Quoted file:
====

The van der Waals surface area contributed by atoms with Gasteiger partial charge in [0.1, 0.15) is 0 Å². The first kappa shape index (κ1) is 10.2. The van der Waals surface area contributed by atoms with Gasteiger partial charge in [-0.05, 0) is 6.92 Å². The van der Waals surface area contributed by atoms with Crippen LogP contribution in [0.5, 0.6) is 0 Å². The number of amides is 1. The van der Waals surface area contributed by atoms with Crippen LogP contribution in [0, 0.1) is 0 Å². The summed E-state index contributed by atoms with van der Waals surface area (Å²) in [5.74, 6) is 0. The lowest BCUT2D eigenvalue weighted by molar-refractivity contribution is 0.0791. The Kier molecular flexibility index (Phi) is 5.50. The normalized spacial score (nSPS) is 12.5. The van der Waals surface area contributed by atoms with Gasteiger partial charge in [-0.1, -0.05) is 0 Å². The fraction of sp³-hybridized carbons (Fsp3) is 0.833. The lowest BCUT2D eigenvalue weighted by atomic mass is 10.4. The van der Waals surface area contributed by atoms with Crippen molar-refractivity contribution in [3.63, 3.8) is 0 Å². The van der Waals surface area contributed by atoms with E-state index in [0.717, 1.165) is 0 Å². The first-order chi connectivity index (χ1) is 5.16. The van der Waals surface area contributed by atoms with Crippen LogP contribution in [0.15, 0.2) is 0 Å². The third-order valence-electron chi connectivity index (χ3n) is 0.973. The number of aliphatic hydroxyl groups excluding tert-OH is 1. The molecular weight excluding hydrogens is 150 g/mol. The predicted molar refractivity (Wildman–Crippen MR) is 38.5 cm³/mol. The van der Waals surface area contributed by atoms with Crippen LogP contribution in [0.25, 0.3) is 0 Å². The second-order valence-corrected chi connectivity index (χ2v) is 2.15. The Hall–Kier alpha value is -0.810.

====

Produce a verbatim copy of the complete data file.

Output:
The van der Waals surface area contributed by atoms with Gasteiger partial charge in [0.1, 0.15) is 0 Å². The first kappa shape index (κ1) is 10.2. The van der Waals surface area contributed by atoms with Gasteiger partial charge in [-0.05, 0) is 6.92 Å². The van der Waals surface area contributed by atoms with Crippen LogP contribution in [0.5, 0.6) is 0 Å². The number of amides is 1. The van der Waals surface area contributed by atoms with Crippen LogP contribution in [0, 0.1) is 0 Å². The summed E-state index contributed by atoms with van der Waals surface area (Å²) in [5.74, 6) is 0. The lowest BCUT2D eigenvalue weighted by molar-refractivity contribution is 0.0791. The Kier molecular flexibility index (Phi) is 5.50. The normalized spacial score (nSPS) is 12.5. The van der Waals surface area contributed by atoms with Gasteiger partial charge in [-0.1, -0.05) is 0 Å². The fraction of sp³-hybridized carbons (Fsp3) is 0.833. The lowest BCUT2D eigenvalue weighted by atomic mass is 10.4. The van der Waals surface area contributed by atoms with Crippen molar-refractivity contribution in [3.63, 3.8) is 0 Å². The van der Waals surface area contributed by atoms with E-state index in [0.717, 1.165) is 0 Å². The first-order chi connectivity index (χ1) is 5.16. The van der Waals surface area contributed by atoms with Crippen LogP contribution in [0.15, 0.2) is 0 Å². The third-order valence-electron chi connectivity index (χ3n) is 0.973. The number of aliphatic hydroxyl groups excluding tert-OH is 1. The molecular weight excluding hydrogens is 150 g/mol. The predicted molar refractivity (Wildman–Crippen MR) is 38.5 cm³/mol. The van der Waals surface area contributed by atoms with Crippen LogP contribution in [0.25, 0.3) is 0 Å². The second-order valence-corrected chi connectivity index (χ2v) is 2.15. The Hall–Kier alpha value is -0.810.